They Thought They Were Free
“When this book was first published it received some attention from the critics but none at all from the public. Nazism was finished in the bunker in Berlin and its death warrant signed on the bench at Nuremberg.”
That’s Milton Mayer, writing in a foreword to the 1966 edition of They Thought They Were Free. He’s right about the critics: the book was a finalist for the National Book Award in 1956. General readers may have been slower to take notice, but over time they did—what we’ve seen over decades is that any time people, across the political spectrum, start to feel that freedom is threatened, the book experiences a ripple of word-of-mouth interest. And that interest has never been more prominent or potent than what we’ve seen in the past year.
Mayer, an American journalist of German descent, traveled to Germany in 1935 in attempt to secure an interview with Hitler. He failed, but what he saw in Berlin chilled him. He quickly determined that Hitler wasn’t the person he needed to talk to after all. Nazism, he realized, truly was a mass movement; he needed to talk with the average German. He found ten, and his discussions with them of Nazism, the rise of the Reich, and mass complicity with evil became the backbone of this book, an indictment of the ordinary German that is all the more powerful for its refusal to let the rest of us pretend that our moment, our society, our country are fundamentally immune.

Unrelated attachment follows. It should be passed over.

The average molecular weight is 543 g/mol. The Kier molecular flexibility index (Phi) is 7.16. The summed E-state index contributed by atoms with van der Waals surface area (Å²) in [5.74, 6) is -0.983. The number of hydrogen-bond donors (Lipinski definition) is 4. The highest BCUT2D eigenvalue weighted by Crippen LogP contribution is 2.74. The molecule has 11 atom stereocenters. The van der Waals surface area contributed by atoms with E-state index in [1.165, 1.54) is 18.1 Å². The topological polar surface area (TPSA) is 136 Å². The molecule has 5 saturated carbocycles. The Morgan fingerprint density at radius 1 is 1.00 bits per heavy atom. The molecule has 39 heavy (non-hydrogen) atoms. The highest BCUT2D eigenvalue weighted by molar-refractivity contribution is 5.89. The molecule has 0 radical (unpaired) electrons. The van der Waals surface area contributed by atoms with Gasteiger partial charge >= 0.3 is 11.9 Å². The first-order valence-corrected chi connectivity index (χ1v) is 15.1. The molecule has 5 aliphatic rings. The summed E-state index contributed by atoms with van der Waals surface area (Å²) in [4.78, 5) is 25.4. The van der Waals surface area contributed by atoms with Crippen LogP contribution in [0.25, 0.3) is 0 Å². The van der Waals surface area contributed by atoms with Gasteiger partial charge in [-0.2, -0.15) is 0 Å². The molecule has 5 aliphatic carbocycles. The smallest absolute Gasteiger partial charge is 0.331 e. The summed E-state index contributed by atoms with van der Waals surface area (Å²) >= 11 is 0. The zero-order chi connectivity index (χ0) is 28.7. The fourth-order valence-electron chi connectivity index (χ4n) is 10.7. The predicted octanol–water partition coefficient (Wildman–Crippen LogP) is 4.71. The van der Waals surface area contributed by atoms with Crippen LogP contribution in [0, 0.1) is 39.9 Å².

A new foreword to this edition by eminent historian of the Reich Richard J. Evans puts the book in historical and contemporary context. We live in an age of fervid politics and hyperbolic rhetoric. They Thought They Were Free cuts through that, revealing instead the slow, quiet accretions of change, complicity, and abdication of moral authority that quietly mark the rise of evil.
- 2017 University Of Chicago Press
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